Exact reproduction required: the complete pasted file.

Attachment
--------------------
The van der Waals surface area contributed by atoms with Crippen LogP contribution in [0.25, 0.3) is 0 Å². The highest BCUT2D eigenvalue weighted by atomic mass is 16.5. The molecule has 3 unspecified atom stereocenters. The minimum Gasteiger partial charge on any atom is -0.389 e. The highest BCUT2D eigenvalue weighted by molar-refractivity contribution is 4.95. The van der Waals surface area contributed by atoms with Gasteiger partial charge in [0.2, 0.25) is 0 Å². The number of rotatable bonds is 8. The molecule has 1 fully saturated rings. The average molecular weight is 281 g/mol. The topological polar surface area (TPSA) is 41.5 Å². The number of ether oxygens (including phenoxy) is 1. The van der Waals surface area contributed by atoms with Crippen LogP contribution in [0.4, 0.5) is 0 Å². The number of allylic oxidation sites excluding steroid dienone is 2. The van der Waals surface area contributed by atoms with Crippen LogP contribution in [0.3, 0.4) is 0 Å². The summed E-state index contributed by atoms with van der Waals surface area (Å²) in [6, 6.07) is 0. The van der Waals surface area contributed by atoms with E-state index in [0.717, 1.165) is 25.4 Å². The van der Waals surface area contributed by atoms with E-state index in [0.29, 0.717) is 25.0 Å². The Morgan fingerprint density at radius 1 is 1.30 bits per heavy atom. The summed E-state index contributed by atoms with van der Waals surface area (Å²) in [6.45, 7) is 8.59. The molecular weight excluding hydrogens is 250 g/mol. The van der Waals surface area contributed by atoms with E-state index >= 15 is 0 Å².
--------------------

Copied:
The van der Waals surface area contributed by atoms with Crippen LogP contribution in [0.25, 0.3) is 0 Å². The highest BCUT2D eigenvalue weighted by atomic mass is 16.5. The molecule has 3 unspecified atom stereocenters. The minimum Gasteiger partial charge on any atom is -0.389 e. The highest BCUT2D eigenvalue weighted by molar-refractivity contribution is 4.95. The van der Waals surface area contributed by atoms with Gasteiger partial charge in [0.2, 0.25) is 0 Å². The number of rotatable bonds is 8. The molecule has 1 fully saturated rings. The average molecular weight is 281 g/mol. The topological polar surface area (TPSA) is 41.5 Å². The number of ether oxygens (including phenoxy) is 1. The van der Waals surface area contributed by atoms with Crippen LogP contribution in [0.4, 0.5) is 0 Å². The number of allylic oxidation sites excluding steroid dienone is 2. The van der Waals surface area contributed by atoms with Crippen LogP contribution in [0.3, 0.4) is 0 Å². The summed E-state index contributed by atoms with van der Waals surface area (Å²) in [6, 6.07) is 0. The van der Waals surface area contributed by atoms with E-state index in [0.717, 1.165) is 25.4 Å². The van der Waals surface area contributed by atoms with E-state index in [0.29, 0.717) is 25.0 Å². The Morgan fingerprint density at radius 1 is 1.30 bits per heavy atom. The summed E-state index contributed by atoms with van der Waals surface area (Å²) in [6.45, 7) is 8.59. The molecular weight excluding hydrogens is 250 g/mol. The van der Waals surface area contributed by atoms with E-state index >= 15 is 0 Å².